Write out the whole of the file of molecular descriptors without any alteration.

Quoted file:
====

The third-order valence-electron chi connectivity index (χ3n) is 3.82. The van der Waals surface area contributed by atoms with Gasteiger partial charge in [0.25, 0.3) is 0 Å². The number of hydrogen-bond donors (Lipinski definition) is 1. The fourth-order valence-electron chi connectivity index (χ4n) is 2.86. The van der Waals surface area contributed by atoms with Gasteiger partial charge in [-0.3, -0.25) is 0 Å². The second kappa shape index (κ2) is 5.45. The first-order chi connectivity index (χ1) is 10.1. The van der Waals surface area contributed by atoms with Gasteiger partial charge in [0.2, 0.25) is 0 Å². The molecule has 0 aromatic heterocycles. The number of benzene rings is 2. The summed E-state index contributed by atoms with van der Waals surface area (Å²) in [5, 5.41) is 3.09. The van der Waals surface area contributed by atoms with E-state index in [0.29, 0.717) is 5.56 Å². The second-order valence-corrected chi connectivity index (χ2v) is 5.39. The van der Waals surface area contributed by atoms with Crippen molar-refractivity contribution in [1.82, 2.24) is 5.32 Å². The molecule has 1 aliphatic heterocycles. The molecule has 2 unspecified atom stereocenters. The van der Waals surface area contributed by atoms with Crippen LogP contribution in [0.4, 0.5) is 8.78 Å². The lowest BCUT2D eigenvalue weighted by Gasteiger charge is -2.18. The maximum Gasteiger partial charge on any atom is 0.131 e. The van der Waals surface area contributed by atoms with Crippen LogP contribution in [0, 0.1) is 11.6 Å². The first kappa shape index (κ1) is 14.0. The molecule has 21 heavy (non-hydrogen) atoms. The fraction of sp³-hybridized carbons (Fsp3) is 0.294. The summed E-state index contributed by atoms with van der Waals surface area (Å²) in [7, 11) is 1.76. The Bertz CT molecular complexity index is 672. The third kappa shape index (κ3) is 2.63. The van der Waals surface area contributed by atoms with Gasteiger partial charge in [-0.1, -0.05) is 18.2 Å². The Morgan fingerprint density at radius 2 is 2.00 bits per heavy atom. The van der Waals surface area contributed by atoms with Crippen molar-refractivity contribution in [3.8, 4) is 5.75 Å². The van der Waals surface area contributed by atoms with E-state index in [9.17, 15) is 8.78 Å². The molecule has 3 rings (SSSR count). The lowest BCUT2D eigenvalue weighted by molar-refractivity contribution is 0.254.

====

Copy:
The third-order valence-electron chi connectivity index (χ3n) is 3.82. The van der Waals surface area contributed by atoms with Gasteiger partial charge in [0.25, 0.3) is 0 Å². The number of hydrogen-bond donors (Lipinski definition) is 1. The fourth-order valence-electron chi connectivity index (χ4n) is 2.86. The van der Waals surface area contributed by atoms with Gasteiger partial charge in [-0.3, -0.25) is 0 Å². The second kappa shape index (κ2) is 5.45. The first-order chi connectivity index (χ1) is 10.1. The van der Waals surface area contributed by atoms with Gasteiger partial charge in [0.2, 0.25) is 0 Å². The molecule has 0 aromatic heterocycles. The number of benzene rings is 2. The summed E-state index contributed by atoms with van der Waals surface area (Å²) in [5, 5.41) is 3.09. The van der Waals surface area contributed by atoms with E-state index in [0.29, 0.717) is 5.56 Å². The second-order valence-corrected chi connectivity index (χ2v) is 5.39. The van der Waals surface area contributed by atoms with Crippen molar-refractivity contribution in [1.82, 2.24) is 5.32 Å². The molecule has 1 aliphatic heterocycles. The molecule has 2 unspecified atom stereocenters. The van der Waals surface area contributed by atoms with Crippen LogP contribution in [0.4, 0.5) is 8.78 Å². The lowest BCUT2D eigenvalue weighted by Gasteiger charge is -2.18. The maximum Gasteiger partial charge on any atom is 0.131 e. The van der Waals surface area contributed by atoms with Crippen LogP contribution in [0, 0.1) is 11.6 Å². The first kappa shape index (κ1) is 14.0. The molecule has 21 heavy (non-hydrogen) atoms. The fraction of sp³-hybridized carbons (Fsp3) is 0.294. The summed E-state index contributed by atoms with van der Waals surface area (Å²) in [7, 11) is 1.76. The Bertz CT molecular complexity index is 672. The third kappa shape index (κ3) is 2.63. The van der Waals surface area contributed by atoms with Gasteiger partial charge in [-0.1, -0.05) is 18.2 Å². The Morgan fingerprint density at radius 2 is 2.00 bits per heavy atom. The van der Waals surface area contributed by atoms with Crippen molar-refractivity contribution in [3.8, 4) is 5.75 Å². The van der Waals surface area contributed by atoms with E-state index in [9.17, 15) is 8.78 Å². The molecule has 3 rings (SSSR count). The lowest BCUT2D eigenvalue weighted by molar-refractivity contribution is 0.254.